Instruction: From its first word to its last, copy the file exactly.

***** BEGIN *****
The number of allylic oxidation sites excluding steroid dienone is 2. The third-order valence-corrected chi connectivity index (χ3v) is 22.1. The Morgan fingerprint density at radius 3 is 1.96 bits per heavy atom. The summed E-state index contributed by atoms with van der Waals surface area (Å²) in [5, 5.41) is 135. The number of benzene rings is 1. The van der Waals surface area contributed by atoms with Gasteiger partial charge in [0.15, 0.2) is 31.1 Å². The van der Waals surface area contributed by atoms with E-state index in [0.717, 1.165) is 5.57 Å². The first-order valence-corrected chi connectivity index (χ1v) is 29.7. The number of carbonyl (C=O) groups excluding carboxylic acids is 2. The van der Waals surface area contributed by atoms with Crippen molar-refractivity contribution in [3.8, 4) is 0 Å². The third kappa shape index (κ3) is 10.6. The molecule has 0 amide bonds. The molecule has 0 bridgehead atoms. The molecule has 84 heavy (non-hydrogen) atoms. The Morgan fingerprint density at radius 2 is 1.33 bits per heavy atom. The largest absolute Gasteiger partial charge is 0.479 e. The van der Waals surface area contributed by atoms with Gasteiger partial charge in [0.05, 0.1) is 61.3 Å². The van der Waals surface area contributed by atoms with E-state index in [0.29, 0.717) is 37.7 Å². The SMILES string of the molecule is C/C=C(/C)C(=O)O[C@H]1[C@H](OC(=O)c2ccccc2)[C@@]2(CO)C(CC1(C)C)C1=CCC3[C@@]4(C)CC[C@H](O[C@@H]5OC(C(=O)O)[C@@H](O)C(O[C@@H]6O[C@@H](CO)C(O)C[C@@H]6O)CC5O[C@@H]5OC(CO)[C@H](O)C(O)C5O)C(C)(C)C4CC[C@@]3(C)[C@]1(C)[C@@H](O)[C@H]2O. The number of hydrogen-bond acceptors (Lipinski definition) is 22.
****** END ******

The number of allylic oxidation sites excluding steroid dienone is 2. The third-order valence-corrected chi connectivity index (χ3v) is 22.1. The Morgan fingerprint density at radius 3 is 1.96 bits per heavy atom. The summed E-state index contributed by atoms with van der Waals surface area (Å²) in [5, 5.41) is 135. The number of benzene rings is 1. The van der Waals surface area contributed by atoms with Gasteiger partial charge in [0.15, 0.2) is 31.1 Å². The van der Waals surface area contributed by atoms with E-state index in [0.717, 1.165) is 5.57 Å². The first-order valence-corrected chi connectivity index (χ1v) is 29.7. The number of carbonyl (C=O) groups excluding carboxylic acids is 2. The van der Waals surface area contributed by atoms with Crippen molar-refractivity contribution in [3.8, 4) is 0 Å². The third kappa shape index (κ3) is 10.6. The molecule has 0 amide bonds. The molecule has 0 bridgehead atoms. The molecule has 84 heavy (non-hydrogen) atoms. The Morgan fingerprint density at radius 2 is 1.33 bits per heavy atom. The largest absolute Gasteiger partial charge is 0.479 e. The van der Waals surface area contributed by atoms with Gasteiger partial charge in [0.05, 0.1) is 61.3 Å². The van der Waals surface area contributed by atoms with E-state index in [0.29, 0.717) is 37.7 Å². The SMILES string of the molecule is C/C=C(/C)C(=O)O[C@H]1[C@H](OC(=O)c2ccccc2)[C@@]2(CO)C(CC1(C)C)C1=CCC3[C@@]4(C)CC[C@H](O[C@@H]5OC(C(=O)O)[C@@H](O)C(O[C@@H]6O[C@@H](CO)C(O)C[C@@H]6O)CC5O[C@@H]5OC(CO)[C@H](O)C(O)C5O)C(C)(C)C4CC[C@@]3(C)[C@]1(C)[C@@H](O)[C@H]2O. The number of hydrogen-bond acceptors (Lipinski definition) is 22.